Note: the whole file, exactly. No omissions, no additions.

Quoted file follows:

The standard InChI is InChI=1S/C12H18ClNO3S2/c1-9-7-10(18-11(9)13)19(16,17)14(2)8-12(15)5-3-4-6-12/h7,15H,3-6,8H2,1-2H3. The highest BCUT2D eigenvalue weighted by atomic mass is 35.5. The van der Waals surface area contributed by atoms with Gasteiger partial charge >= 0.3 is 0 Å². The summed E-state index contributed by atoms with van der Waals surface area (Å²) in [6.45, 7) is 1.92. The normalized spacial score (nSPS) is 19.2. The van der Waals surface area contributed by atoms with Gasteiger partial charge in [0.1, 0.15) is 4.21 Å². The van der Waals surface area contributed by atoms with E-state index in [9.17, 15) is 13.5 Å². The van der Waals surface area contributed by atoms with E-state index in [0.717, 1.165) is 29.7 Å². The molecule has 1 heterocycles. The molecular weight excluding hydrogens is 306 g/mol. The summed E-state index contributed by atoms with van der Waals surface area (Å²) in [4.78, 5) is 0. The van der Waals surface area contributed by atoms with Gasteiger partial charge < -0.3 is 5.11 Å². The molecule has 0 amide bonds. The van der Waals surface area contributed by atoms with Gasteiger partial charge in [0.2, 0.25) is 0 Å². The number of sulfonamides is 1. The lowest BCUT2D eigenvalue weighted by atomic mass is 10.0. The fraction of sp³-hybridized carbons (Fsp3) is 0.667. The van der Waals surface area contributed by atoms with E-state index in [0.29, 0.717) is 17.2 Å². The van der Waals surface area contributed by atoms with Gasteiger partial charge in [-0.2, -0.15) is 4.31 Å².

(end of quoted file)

The standard InChI is InChI=1S/C12H18ClNO3S2/c1-9-7-10(18-11(9)13)19(16,17)14(2)8-12(15)5-3-4-6-12/h7,15H,3-6,8H2,1-2H3. The highest BCUT2D eigenvalue weighted by atomic mass is 35.5. The van der Waals surface area contributed by atoms with Gasteiger partial charge >= 0.3 is 0 Å². The summed E-state index contributed by atoms with van der Waals surface area (Å²) in [6.45, 7) is 1.92. The normalized spacial score (nSPS) is 19.2. The van der Waals surface area contributed by atoms with Gasteiger partial charge in [0.1, 0.15) is 4.21 Å². The van der Waals surface area contributed by atoms with E-state index in [9.17, 15) is 13.5 Å². The van der Waals surface area contributed by atoms with E-state index in [0.717, 1.165) is 29.7 Å². The molecule has 1 heterocycles. The molecular weight excluding hydrogens is 306 g/mol. The summed E-state index contributed by atoms with van der Waals surface area (Å²) in [4.78, 5) is 0. The van der Waals surface area contributed by atoms with Gasteiger partial charge < -0.3 is 5.11 Å². The molecule has 0 amide bonds. The van der Waals surface area contributed by atoms with Gasteiger partial charge in [0.2, 0.25) is 0 Å². The number of sulfonamides is 1. The lowest BCUT2D eigenvalue weighted by atomic mass is 10.0. The fraction of sp³-hybridized carbons (Fsp3) is 0.667. The van der Waals surface area contributed by atoms with E-state index in [0.29, 0.717) is 17.2 Å². The van der Waals surface area contributed by atoms with Gasteiger partial charge in [-0.2, -0.15) is 4.31 Å².